Germany can rescue Europe
Germany is the only country in the eurozone the markets still trust; Europe must eliminate the threatening German shadow and distance them from the bloody wars of the past.
BRUSSELS - There is surprising gloom in the corridors of the European Parliament. It is 6 P.M. and inside the building it is as dark as it is outside. "A sign of the crisis," chuckles the guard at the entrance. "The party is over and the belt is tightening."
On one of the higher floors sits Martin Schulz, with a serious expression - or is it amusement - on his face. Several years ago Schulz, the leader of the Socialists at the European Parliament, won international attention thanks to an incident in the plenum with Silvio Berlusconi. The Italian prime minister, who had just taken over the rotating presidency of the European Union, was not pleased with the criticism leveled at him by the German parliamentarian. "Mr. Schulz," retorted Berlusconi, "I know of a movie producer in Italy who is making a film about Nazi concentration camps. I will recommend you for the part of a kapo. You are perfect!"
The storm provoked by this remark illustrated that the memory of that war is still very fresh and that even if the reconciliation in Europe is no longer fragile, there is still a lot of sensitivity.
In about three months Schulz will take up the position of president of the European Parliament. He relates to this with great respect. A German heading an international institution bears responsibility that goes beyond the usual, he says. He has to be sensitive and to conduct himself in accordance with Germany's unique responsibility. In light of its history, Germany has to be planted deep in the EU. Its supreme aim must be a "European Germany" and not a "German Europe." He said this on the eve of last weekend's summit to save the EU. However the results of the summit, say the commentators, prove that what is happening today in the EU is the diametric opposite of that lofty aim: For the first time since 1945 Germany has become the landlord in Europe, it was said.
In the context of the crisis on the continent, the German model is perceived as a magic formula. Germany is the only country in the eurozone the markets still trust. It is the key to rescuing Europe. Chancellor Angela Merkel has become, in the wake of this, the first among equals. What she says, goes.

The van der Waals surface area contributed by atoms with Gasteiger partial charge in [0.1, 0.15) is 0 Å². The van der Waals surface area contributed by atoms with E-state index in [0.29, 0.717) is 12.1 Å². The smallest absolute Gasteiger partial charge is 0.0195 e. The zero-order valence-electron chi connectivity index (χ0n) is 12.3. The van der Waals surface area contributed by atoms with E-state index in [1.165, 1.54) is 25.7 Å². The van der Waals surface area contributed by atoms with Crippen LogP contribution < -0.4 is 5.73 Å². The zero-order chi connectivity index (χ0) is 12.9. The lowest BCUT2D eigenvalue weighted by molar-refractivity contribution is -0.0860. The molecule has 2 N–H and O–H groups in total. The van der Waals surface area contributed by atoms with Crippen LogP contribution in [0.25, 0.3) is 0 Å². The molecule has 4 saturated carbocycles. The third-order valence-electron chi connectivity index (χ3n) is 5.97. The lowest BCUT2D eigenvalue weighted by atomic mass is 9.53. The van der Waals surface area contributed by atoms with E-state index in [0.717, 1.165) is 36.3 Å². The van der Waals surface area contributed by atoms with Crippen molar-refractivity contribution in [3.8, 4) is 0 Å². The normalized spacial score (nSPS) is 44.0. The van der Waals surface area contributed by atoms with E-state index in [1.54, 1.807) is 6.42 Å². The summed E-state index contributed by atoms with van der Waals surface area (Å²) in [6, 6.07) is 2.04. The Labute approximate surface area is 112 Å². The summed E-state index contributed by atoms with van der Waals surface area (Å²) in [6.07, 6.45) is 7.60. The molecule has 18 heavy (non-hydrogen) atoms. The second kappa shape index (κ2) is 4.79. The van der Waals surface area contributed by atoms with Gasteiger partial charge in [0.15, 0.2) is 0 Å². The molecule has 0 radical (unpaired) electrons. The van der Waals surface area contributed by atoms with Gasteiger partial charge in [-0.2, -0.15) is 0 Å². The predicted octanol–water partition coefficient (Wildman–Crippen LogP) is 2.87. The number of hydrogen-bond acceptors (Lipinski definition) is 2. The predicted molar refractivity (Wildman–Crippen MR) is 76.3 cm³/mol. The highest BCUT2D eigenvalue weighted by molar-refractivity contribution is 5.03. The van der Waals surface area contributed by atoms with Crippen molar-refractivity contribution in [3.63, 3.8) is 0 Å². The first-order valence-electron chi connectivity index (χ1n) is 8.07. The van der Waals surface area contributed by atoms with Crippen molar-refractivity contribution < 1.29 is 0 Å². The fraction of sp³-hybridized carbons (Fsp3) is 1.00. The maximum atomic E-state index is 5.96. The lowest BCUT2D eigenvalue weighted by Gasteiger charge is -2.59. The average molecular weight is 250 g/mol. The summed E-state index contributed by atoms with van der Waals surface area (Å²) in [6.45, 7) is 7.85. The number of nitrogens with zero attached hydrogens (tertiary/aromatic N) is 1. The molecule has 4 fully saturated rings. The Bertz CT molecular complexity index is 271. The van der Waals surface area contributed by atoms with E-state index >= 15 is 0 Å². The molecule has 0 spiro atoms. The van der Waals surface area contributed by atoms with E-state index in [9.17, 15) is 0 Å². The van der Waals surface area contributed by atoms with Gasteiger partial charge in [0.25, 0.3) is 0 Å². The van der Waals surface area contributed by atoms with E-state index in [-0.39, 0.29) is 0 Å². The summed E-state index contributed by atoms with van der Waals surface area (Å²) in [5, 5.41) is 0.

However, a Europe of the "magician from Berlin" is also a continent of order and discipline, fines and punishments. The fiscal treaty Merkel has led and the fact that she is refusing to print money and issue Eurobonds have aroused a chorus of critics against her and an admixture of stereotypes drawn from the war that ended nearly a decade before her birth.
In Britain - which was the only EU member that refused to support the fiscal treaty - there were those who used the battered comparison with Neville Chamberlain (Prime Minister David Cameron in this case ), who returned from Munich (Brussels ) with empty guarantees from Hitler (Merkel ). In France, which has recently experienced a dark wave of Germanophobia, President Nicolas Sarkozy was compared to former Prime Minister Edouard Daladier, the French partner in the Munich disgrace. Voices in the Socialist Party accused Merkel of using "Bismarckian methods" and called for fighting the "German diktat." In Italy, placards superimposed a German helmet from the Kaiser's day on Merkel's head and in Greece, a "submissive protectorate of the Fourth Reich," they dressed her in an SS uniform and replaced the stars in the EU flag with swastikas.
So yes, Europe is now speaking fluent German. But its French is also very clear. Merkel's Germany is indeed leading the EU, but it can do this only hand in hand with Sarkozy's France. Henceforth Merkozy. Jacques Chirac and Gerhard Schroeder, Francois Mitterrand and Helmut Kohl, Valery Giscard d'Estaing and Helmut Schmidt, Charles De Gaulle and Konrad Adenauer - all of them were the "motor" of European integration, the aim of which remains the establishment of a continental federation. They raised the flag of Europe, they adopted an anthem, they established a court and a central bank and they coined a unified currency, which would lead - so they hoped - to a political unison.
The grave crisis in which they have found themselves and because of which they have decided to adopt a fiscal treaty, must pave the way to realizing that ultimate aim - the aim that will neutralize the nationalist reflexes; the aim that will eliminate the threatening German shadow and distance them from the bloody wars of the past.